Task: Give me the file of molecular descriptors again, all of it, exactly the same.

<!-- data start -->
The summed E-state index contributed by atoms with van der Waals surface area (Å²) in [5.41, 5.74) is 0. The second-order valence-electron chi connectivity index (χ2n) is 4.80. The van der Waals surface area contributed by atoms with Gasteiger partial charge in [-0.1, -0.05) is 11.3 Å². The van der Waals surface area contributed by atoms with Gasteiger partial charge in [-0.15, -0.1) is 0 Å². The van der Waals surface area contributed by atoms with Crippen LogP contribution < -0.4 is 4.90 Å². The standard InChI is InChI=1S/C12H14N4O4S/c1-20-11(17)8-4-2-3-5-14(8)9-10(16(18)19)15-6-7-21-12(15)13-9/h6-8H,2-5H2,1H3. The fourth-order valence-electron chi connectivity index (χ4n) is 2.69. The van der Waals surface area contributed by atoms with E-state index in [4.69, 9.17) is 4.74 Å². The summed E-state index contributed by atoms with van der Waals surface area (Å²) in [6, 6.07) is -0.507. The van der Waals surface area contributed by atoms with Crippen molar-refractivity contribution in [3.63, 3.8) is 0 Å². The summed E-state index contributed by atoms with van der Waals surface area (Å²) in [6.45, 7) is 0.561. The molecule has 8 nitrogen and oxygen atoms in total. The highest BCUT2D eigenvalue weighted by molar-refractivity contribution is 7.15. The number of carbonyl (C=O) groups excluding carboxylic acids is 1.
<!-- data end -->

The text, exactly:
The summed E-state index contributed by atoms with van der Waals surface area (Å²) in [5.41, 5.74) is 0. The second-order valence-electron chi connectivity index (χ2n) is 4.80. The van der Waals surface area contributed by atoms with Gasteiger partial charge in [-0.1, -0.05) is 11.3 Å². The van der Waals surface area contributed by atoms with Gasteiger partial charge in [-0.15, -0.1) is 0 Å². The van der Waals surface area contributed by atoms with Crippen LogP contribution < -0.4 is 4.90 Å². The standard InChI is InChI=1S/C12H14N4O4S/c1-20-11(17)8-4-2-3-5-14(8)9-10(16(18)19)15-6-7-21-12(15)13-9/h6-8H,2-5H2,1H3. The fourth-order valence-electron chi connectivity index (χ4n) is 2.69. The van der Waals surface area contributed by atoms with E-state index in [4.69, 9.17) is 4.74 Å². The summed E-state index contributed by atoms with van der Waals surface area (Å²) in [6, 6.07) is -0.507. The van der Waals surface area contributed by atoms with Crippen molar-refractivity contribution in [3.63, 3.8) is 0 Å². The summed E-state index contributed by atoms with van der Waals surface area (Å²) in [6.45, 7) is 0.561. The molecule has 8 nitrogen and oxygen atoms in total. The highest BCUT2D eigenvalue weighted by molar-refractivity contribution is 7.15. The number of carbonyl (C=O) groups excluding carboxylic acids is 1.